Film Review: André and His Olive Tree (2020)

Man’s universal quest to create often presumes an element of permanence. Nobody conceptualises a building with its eventual collapse in mind. Such is the curse of being mortal: we project our deepest and most unattainable desires onto the material legacies we leave behind.

Not for André Chiang. In 2017, the famed Taiwan-born chef made the call to close down Restaurant André and return its Michelin stars in a decision that stunned the culinary world. It was an announcement preceded by no other, and soon people were scrambling for last-minute reservations before Chiang’s team shut the two-storey shophouse’s blue doors for good.


The decision beggared numerous questions, most contingently: why? Why this and why now? So many people with their noses up against the windows, eyes gleaming at the shelves of accolades many can only dream of, and here this man who has it all—apart from not being “Number 1” yet, that is—is choosing to quietly pack up and walk away.

The events swirling around this decision are captured by Josiah Ng in his new documentary, André and His Olive Tree. Presented in accordance with Chiang’s Octaphilosophy, Ng builds a narrative of Chiang that at once pins the closure decision squarely upon his shoulders, and yet absolves him of the bittersweet aftermath. It’s a success story that upholds traditional notions of success, and yet bucks the ending by leaving it open-ended.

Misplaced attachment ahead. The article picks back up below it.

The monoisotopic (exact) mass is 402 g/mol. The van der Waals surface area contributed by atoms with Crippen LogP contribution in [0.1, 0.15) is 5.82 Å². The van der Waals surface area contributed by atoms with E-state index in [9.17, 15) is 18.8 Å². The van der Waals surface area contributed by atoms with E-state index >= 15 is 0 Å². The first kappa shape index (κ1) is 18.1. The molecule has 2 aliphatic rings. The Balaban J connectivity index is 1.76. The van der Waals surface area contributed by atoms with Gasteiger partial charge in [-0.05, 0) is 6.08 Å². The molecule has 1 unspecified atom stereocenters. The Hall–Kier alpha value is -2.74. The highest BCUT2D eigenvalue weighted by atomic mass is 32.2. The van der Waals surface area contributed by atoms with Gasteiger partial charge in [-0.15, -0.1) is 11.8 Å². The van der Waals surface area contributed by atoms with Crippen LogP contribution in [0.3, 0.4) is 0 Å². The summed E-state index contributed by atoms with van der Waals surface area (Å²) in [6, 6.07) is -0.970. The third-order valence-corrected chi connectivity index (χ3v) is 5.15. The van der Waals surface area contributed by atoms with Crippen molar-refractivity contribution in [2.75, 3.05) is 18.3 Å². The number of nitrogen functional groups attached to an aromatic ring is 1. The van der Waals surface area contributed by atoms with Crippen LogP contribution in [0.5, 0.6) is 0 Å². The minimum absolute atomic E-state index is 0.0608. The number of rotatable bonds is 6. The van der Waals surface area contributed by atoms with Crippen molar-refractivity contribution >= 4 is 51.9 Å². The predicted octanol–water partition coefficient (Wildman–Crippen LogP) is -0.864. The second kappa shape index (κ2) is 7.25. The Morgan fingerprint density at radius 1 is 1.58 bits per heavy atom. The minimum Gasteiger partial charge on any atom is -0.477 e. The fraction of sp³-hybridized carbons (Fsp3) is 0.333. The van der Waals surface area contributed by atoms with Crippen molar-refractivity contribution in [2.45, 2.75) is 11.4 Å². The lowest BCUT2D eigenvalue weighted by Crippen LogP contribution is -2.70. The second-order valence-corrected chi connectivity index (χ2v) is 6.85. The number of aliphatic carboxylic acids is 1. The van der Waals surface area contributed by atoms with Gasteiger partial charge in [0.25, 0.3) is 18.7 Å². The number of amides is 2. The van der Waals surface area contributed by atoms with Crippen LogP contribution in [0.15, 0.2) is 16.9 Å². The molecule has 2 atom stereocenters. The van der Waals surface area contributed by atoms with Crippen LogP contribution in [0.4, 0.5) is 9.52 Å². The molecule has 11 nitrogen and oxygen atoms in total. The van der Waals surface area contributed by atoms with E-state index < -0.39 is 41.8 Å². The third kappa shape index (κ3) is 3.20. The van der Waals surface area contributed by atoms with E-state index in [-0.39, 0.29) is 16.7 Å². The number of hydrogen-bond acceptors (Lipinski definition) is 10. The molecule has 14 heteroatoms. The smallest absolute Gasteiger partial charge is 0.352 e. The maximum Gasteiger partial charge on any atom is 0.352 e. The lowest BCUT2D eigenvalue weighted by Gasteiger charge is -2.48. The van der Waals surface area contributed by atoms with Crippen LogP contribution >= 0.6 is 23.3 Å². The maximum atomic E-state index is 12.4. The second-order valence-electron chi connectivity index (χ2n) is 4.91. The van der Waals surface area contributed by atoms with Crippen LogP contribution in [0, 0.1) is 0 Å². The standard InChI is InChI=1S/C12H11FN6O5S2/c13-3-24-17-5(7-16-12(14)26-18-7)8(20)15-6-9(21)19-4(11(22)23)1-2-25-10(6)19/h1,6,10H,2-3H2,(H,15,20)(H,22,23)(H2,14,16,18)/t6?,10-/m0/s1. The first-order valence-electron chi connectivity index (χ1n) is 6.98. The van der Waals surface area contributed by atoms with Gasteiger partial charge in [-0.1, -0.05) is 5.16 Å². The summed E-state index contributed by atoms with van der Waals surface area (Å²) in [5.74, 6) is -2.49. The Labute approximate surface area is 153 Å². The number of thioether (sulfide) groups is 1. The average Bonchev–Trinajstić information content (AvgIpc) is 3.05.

The film opens with the moment Chiang drops the news to his team on October 10, 2017. The date is equally memorable to his wife, Pam, for different reasons. The camera then cuts to a range of reactions: slack-jawed, stoic, teary-eyed. From this moment on, every anecdote, every interview and every decision orbits back to this very announcement. Each directive uttered in the present has the awareness of impending closure pressed into it, like the moment where Chiang urges his service team to press on precisely because they only have so many days left to host returning patrons.

Even when Chiang is captured in the future, post-closure, his actions and expressions are invariably overshadowed by the viewer’s knowledge of the moment he’d discharged the news. He walks free, only because he was once chained. But this is a price Chiang is willing to pay, because his mission for perfection has turned inward. Though a culinary giant seized by an innate, everlasting passion for food, he knows it is the immaterial that will outlive everything else. Not too shabby for someone whose job is to put together things that vanish into bellies in minutes. 


Towards the end, Chiang charges three mentors with his personal growth—amongst them, Singapore, the country he is leaving in search of home. Famously, Singaporean poet Arthur Yap once wrote: “there is no future in nostalgia.” This line rings apropos in a city-state that is always moving, creating, progressing, endangering and demolishing. But the line only spearheads a poem that, eventually, swallows up its own indictment like an ouroboros. In searching for home, Chiang seeks out the future in his past, and finds himself coming full circle.

And yet, even for someone like Chiang who is willing to dismantle with his own hands the institutions that he created, surely there’s an element of permanence to be sought in his legacy? Indeed there is. It’s none other than his olive tree.

Written by Eisabess Chee

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